Always On: Influencer strategy

Last week, we attended the Brandwatch: London Masterclass, where we listened to panels and talks from leading brands, social media platforms (TikTok & Meta), and Brandwatch themselves, about what the future holds in digital marketing.

One of the panels was Leveraging Influencers for a Bigger Impact with Karen Chisholm from NHS Blood & Transplant, and Georgia Goodwin from Digital Voices.

The duo discussed their own direction with influencer strategies, and best practise for getting the most of influencer campaigns.

Here are some of our key take aways

  • Always On Strategy
    • Ensuring your influencer activity is steady and consistent is crucial for success. This is called an ‘Always On’ approach which is exactly what it says on the tin.
    • By following an always on strategy, your audience and their audiences will constantly be exposed to your brand, products and/or service, which helps for authenticity, brand memorability and credibility.
  • Building Relationships with Influencers & Creators
    • In addition to running steady influencer activity with your brand, the panel emphasised the point about how important it is to try to use the same pool of influencers in your campaigns.
    • Audiences can then associate your brand positively with the influencers you work with.
    • By continuing to use the same influencers and creators each time you activate; your brand is able to develop a relationship with them, which means they will get to know your brand well, and continually improve the level of creation for you, and may also be more enjoyable to work with!
  • Creative Freedom
    • When working with influencers and creators, creative freedom is super important to allow them to create something meaningful and authentic for their audience.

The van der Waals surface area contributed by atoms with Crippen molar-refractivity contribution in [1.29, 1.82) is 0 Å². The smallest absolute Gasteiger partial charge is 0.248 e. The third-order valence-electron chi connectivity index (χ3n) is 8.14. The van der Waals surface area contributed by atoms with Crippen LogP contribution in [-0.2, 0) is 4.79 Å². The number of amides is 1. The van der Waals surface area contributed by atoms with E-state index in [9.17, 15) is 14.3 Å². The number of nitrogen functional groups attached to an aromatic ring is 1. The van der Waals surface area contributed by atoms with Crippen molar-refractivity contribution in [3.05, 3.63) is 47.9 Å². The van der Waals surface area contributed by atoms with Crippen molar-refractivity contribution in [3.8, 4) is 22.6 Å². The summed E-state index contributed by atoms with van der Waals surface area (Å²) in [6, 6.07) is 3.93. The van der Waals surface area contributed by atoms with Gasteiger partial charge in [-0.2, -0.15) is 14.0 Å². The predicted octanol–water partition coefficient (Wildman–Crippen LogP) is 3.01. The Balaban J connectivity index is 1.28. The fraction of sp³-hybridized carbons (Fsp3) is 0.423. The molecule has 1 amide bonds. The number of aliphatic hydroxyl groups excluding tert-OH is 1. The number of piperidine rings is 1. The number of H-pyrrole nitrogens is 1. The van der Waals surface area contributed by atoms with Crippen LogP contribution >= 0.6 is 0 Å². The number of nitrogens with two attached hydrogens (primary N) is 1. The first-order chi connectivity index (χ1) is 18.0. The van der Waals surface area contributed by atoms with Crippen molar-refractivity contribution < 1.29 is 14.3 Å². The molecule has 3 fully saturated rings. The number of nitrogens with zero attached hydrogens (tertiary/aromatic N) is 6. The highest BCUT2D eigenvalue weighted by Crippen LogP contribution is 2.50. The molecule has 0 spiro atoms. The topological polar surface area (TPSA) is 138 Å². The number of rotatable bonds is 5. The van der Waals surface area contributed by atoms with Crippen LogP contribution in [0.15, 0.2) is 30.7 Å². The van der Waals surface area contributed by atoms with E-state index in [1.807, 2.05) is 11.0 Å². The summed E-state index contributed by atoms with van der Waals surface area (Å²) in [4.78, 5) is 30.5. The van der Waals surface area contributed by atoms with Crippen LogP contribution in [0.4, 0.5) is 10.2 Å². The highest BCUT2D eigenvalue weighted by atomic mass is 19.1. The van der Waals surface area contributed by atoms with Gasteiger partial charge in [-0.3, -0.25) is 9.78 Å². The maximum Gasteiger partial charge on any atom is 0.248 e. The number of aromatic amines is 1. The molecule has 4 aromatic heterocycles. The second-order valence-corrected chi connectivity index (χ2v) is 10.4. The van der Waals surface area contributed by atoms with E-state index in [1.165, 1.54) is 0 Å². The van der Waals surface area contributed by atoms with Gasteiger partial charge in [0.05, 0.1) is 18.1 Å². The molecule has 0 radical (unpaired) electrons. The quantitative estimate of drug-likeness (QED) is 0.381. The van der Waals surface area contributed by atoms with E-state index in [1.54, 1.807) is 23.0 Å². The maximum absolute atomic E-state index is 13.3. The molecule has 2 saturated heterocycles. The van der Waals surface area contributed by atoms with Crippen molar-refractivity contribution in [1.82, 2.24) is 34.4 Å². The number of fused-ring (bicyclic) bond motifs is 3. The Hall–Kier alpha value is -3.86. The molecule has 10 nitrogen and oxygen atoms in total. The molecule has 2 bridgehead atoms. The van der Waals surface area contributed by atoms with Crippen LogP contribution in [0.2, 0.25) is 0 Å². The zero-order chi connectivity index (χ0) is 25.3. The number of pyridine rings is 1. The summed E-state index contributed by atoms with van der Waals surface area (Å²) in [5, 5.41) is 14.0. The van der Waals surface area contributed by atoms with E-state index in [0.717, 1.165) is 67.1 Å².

• As brands typically work with influencers for specific campaigns, they have key campaign messages that they want the talent to incorporate into their submissions. However, this can often mean that the brand gives the influencer a script to ensure that the message is delivered exactly how they want.
    • Unfortunately, by using scripts, the ‘paid ad’ aspect of the influencer work can end up being extremely obvious, and often comes off as disingenuous and inauthentic. This is a bad result for both the brand, and for the influencer’s audience perceptions.
    • This is why creative freedom is generally a much better approach when it comes to working with talent.

When working with smaller influencer budgets as a brand, it can be difficult to use the same influencers each time you activate an amplification strategy, as you may be extremely selective dependent on your campaign, or it might be unfeasible to run back to back influencer campaigns throughout the year.

Our recommendation here would be:

  • Try using an influencer platform without an admin fee, this will help you to source a pool of creators and influencers within your budget.
  • Work with nano to micro influencers who are looking to build their followings and work with brands like yours.
  • If your needs are mostly for UGC style content, but you don’t receive tags from your audience, try to work with smaller creators (rather than influencers) who produce aligned imagery already for other brands like yours, or produce lifestyle content that would work with your feed.

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